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The rail industry will play a crucial role in building back better, faster

“We want to decarbonise, and electrification is going to have a massive part to play in that,” said Rail Minister, Chris Heaton-Harris MP | Credit: PA Images

Railway Industry Association

4 min read Partner content

Speaking at the Railway Industry Association’s annual conference, Rail Minister, Chris Heaton-Harris MP, stressed the significant role the railway industry will play in the green recovery.

With the continuing pandemic and the need for a green recovery, what are the next steps for the rail industry?

On the day that the second lockdown began, these were just some of the questions posed at this year’s Railway Industry Association’s (RIA) annual conference. 

Speaking at the conference, Chris Heaton-Harris MP, Rail Minister, emphasised the crucial role that the rail industry will play in the recovery from the pandemic.

“The economy will need to grow if we want to get back to anything like we've had before. Rail is going to play a massive part,” he said.

“It helps the levelling up agenda, it helps the decarbonisation agenda, it helps in the connecting places agenda, it helps with economic growth. Rail is good for our nation,” he celebrated.

His interview came as the Railway Industry Association published new independent polling of 250 rail business leaders, with 61% saying the Coronavirus pandemic has worsened their business’s outlook for the coming year.

RIA Chief Executive Darren Caplan had urged the Government to ‘build back rail’ following the publication of the polling.

We will see across transport, a drive not just to build back better, but to build back at a decent pace

Building back better, faster

In September, the Department for Transport outlined a series of Emergency Recovery Measures Agreements (ERMAs), to support the UK recovery and continue the fight against the pandemic. These agreements, which run for up to 18 months, are designed to bring the rail franchising system to an end.

In reference to the financial support the rail sector has received during the pandemic, the Minister said: “The Treasury and the Government is absolutely there with the cash to keep running these businesses going forward, because we see a great future”.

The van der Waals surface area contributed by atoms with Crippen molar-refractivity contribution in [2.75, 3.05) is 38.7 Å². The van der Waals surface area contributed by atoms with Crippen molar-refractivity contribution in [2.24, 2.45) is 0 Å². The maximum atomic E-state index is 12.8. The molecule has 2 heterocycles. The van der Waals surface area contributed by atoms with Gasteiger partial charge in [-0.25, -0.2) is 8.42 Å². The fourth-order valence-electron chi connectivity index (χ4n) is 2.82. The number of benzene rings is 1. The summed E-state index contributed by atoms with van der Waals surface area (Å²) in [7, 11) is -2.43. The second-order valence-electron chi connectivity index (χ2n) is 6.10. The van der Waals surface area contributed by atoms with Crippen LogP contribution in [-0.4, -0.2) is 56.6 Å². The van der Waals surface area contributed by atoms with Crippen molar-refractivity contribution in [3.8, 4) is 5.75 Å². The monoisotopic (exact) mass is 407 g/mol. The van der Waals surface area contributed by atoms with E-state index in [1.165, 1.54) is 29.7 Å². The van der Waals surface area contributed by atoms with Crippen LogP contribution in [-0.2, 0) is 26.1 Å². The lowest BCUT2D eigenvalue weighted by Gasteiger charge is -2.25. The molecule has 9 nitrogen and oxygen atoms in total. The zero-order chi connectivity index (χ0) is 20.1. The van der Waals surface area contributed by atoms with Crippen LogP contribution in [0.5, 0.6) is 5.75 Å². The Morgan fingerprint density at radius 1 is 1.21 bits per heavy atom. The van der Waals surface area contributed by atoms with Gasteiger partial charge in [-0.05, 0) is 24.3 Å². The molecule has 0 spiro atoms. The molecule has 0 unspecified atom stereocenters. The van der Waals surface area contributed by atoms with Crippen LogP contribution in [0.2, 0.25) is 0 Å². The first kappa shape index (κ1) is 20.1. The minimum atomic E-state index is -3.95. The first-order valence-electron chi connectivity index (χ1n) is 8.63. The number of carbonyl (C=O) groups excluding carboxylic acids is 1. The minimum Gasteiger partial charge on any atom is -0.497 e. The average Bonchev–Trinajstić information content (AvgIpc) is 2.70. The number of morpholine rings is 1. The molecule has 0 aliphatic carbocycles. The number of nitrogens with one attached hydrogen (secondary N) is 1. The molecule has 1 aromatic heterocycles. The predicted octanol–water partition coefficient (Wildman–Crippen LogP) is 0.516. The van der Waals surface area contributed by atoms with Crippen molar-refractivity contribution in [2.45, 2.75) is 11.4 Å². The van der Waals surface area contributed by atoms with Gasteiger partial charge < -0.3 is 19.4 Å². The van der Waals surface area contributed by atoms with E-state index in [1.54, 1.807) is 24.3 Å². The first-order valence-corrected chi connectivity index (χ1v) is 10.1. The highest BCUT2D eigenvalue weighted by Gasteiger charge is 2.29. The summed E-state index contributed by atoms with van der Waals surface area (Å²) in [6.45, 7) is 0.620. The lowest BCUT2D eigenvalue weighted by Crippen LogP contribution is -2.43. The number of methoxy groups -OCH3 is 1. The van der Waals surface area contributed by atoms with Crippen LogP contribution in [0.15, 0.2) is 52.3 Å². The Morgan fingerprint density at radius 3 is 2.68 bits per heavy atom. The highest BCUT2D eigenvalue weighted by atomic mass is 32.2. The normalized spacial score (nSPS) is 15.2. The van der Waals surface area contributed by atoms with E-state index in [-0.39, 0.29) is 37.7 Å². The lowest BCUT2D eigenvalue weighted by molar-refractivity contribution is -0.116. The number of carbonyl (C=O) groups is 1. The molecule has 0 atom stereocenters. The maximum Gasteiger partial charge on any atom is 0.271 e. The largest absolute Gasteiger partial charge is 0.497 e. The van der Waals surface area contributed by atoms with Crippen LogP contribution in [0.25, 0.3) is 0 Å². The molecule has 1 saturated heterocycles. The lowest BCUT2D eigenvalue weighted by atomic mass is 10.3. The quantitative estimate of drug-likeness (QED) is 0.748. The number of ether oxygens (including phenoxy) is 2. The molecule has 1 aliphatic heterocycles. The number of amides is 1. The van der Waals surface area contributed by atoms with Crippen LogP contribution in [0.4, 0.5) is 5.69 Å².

The MP for Daventry stressed that there was a need to “move faster” and tackle some of the “massive, unresolved challenges of the last three decades”.

This, he described, included cutting down the time it takes to develop, design and deliver vital infrastructure projects.

“Some of these projects have been taking way too long - that's across the transport sector,” he explained.

He described how the Department of Transport were working closely with other government departments to look at synergies and system reform to improve the processes around infrastructure development.

“We will see across transport, a drive not just to build back better, but to build back at a decent pace,” said the Minister.

One particular infrastructure project he discussed was the electrification of the rail network.

“We are in a place where electrification sits very nicely in with the Government's green agenda,” said Chris Heaton-Harris MP.

“We've got massive ambition. There are different technological solutions to last-mile problems and new battery technology is coming in. It's an exciting place,” he said.

“We want to decarbonise, and electrification is going to have a massive part to play in that,” he continued.

Post-coronavirus recovery

The Rail Minister also described how the rail industry would need to evolve for the post-pandemic world.

“We are going to have to look at what sort of products we offer to entice passengers back,” he explained.

“We're going to have to look at how we sweat assets to ensure that we actually have lots of people on trains -when they're allowed to come back on our trains- throughout the day, and not just condensed into two money-making periods in peak hours,” he said.

Rail franchising

The Minister was also asked the likelihood that the Government will reach agreements with the train operators over the coming months over the terms to terminate their previous franchises.

“I think we’ll reach agreement,” he said bluntly.

When asked what will replace the Emergency Recovery Measures Agreements and when, Chris Heaton-Harris said: “The Williams review pre-COVID was calling for - in about a decade’s time as gradually all the franchises could be morphed into something else - was a more of a concession-based model bit like the London Overground. I think we'll be heading in that general direction,” he explained.

Finally, he was asked whether we have reached “peak rail” usage in the UK?

“No, we have not reached peak rail,” he said.

 “You look at the number of people who are keen to be involved in that process, keen to have rail reopened, keen to build new passenger resources that connect to existing ones to feed passengers into them.”

“I'm ever so excited about what the future of our industry brings. We just need to get over the next 18 months,” he concluded.

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